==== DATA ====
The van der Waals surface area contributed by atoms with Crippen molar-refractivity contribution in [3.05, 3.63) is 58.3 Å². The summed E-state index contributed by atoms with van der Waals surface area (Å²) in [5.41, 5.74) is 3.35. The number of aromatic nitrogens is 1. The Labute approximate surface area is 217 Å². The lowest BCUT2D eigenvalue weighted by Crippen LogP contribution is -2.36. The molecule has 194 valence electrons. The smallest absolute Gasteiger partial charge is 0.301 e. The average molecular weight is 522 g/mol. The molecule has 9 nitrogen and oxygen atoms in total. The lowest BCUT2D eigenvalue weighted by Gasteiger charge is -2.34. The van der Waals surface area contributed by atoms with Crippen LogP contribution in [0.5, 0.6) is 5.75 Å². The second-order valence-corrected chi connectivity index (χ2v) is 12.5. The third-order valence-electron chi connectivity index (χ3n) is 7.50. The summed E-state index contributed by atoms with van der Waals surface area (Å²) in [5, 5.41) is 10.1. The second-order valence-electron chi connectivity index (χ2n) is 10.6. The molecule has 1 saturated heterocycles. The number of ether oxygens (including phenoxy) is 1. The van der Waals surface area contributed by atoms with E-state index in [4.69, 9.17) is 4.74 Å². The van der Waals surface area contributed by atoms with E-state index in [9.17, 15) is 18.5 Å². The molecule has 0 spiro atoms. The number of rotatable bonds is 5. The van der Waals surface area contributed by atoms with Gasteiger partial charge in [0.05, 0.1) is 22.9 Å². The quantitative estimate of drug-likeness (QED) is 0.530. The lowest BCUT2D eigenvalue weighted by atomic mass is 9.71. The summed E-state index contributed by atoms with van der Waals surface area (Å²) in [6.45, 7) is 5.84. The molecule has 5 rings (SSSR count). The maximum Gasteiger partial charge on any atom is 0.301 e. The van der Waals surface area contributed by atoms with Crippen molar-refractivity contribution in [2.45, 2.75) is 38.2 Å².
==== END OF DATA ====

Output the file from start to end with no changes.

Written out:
The van der Waals surface area contributed by atoms with Crippen molar-refractivity contribution in [3.05, 3.63) is 58.3 Å². The summed E-state index contributed by atoms with van der Waals surface area (Å²) in [5.41, 5.74) is 3.35. The number of aromatic nitrogens is 1. The Labute approximate surface area is 217 Å². The lowest BCUT2D eigenvalue weighted by Crippen LogP contribution is -2.36. The molecule has 194 valence electrons. The smallest absolute Gasteiger partial charge is 0.301 e. The average molecular weight is 522 g/mol. The molecule has 9 nitrogen and oxygen atoms in total. The lowest BCUT2D eigenvalue weighted by Gasteiger charge is -2.34. The van der Waals surface area contributed by atoms with Crippen LogP contribution in [0.5, 0.6) is 5.75 Å². The second-order valence-corrected chi connectivity index (χ2v) is 12.5. The third-order valence-electron chi connectivity index (χ3n) is 7.50. The summed E-state index contributed by atoms with van der Waals surface area (Å²) in [5, 5.41) is 10.1. The second-order valence-electron chi connectivity index (χ2n) is 10.6. The molecule has 1 saturated heterocycles. The number of ether oxygens (including phenoxy) is 1. The van der Waals surface area contributed by atoms with E-state index in [4.69, 9.17) is 4.74 Å². The van der Waals surface area contributed by atoms with E-state index in [9.17, 15) is 18.5 Å². The molecule has 0 spiro atoms. The number of rotatable bonds is 5. The van der Waals surface area contributed by atoms with Gasteiger partial charge in [0.05, 0.1) is 22.9 Å². The quantitative estimate of drug-likeness (QED) is 0.530. The lowest BCUT2D eigenvalue weighted by atomic mass is 9.71. The summed E-state index contributed by atoms with van der Waals surface area (Å²) in [6.45, 7) is 5.84. The molecule has 5 rings (SSSR count). The maximum Gasteiger partial charge on any atom is 0.301 e. The van der Waals surface area contributed by atoms with Crippen molar-refractivity contribution in [2.45, 2.75) is 38.2 Å².